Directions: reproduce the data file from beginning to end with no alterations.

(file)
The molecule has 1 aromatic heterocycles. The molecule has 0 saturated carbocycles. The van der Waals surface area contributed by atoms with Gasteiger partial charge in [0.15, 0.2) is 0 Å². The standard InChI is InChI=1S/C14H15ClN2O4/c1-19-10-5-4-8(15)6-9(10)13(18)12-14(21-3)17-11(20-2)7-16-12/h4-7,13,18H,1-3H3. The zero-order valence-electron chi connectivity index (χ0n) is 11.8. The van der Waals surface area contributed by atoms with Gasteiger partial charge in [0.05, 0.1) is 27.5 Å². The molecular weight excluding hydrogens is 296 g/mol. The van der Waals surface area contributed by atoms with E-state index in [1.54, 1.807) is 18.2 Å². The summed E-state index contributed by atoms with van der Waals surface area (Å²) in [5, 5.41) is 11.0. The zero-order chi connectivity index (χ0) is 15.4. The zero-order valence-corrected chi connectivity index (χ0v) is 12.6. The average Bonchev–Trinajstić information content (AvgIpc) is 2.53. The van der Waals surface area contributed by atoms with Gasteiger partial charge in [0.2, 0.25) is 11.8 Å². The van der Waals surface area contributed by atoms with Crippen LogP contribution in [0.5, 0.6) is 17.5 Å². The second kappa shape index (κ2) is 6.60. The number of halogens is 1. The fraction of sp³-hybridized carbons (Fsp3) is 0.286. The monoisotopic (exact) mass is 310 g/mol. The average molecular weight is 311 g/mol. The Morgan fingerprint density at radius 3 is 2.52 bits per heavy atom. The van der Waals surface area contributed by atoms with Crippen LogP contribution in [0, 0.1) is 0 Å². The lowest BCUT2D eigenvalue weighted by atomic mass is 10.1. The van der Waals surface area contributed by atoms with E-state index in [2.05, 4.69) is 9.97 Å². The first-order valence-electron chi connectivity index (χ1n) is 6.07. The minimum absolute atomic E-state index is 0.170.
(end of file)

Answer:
The molecule has 1 aromatic heterocycles. The molecule has 0 saturated carbocycles. The van der Waals surface area contributed by atoms with Gasteiger partial charge in [0.15, 0.2) is 0 Å². The standard InChI is InChI=1S/C14H15ClN2O4/c1-19-10-5-4-8(15)6-9(10)13(18)12-14(21-3)17-11(20-2)7-16-12/h4-7,13,18H,1-3H3. The zero-order valence-electron chi connectivity index (χ0n) is 11.8. The van der Waals surface area contributed by atoms with Gasteiger partial charge in [0.05, 0.1) is 27.5 Å². The molecular weight excluding hydrogens is 296 g/mol. The van der Waals surface area contributed by atoms with E-state index in [1.54, 1.807) is 18.2 Å². The summed E-state index contributed by atoms with van der Waals surface area (Å²) in [5, 5.41) is 11.0. The zero-order chi connectivity index (χ0) is 15.4. The zero-order valence-corrected chi connectivity index (χ0v) is 12.6. The average Bonchev–Trinajstić information content (AvgIpc) is 2.53. The van der Waals surface area contributed by atoms with Gasteiger partial charge in [0.2, 0.25) is 11.8 Å². The van der Waals surface area contributed by atoms with Crippen LogP contribution in [0.5, 0.6) is 17.5 Å². The second kappa shape index (κ2) is 6.60. The number of halogens is 1. The fraction of sp³-hybridized carbons (Fsp3) is 0.286. The monoisotopic (exact) mass is 310 g/mol. The average molecular weight is 311 g/mol. The Morgan fingerprint density at radius 3 is 2.52 bits per heavy atom. The van der Waals surface area contributed by atoms with Crippen LogP contribution in [0, 0.1) is 0 Å². The lowest BCUT2D eigenvalue weighted by atomic mass is 10.1. The van der Waals surface area contributed by atoms with E-state index in [2.05, 4.69) is 9.97 Å². The first-order valence-electron chi connectivity index (χ1n) is 6.07. The minimum absolute atomic E-state index is 0.170.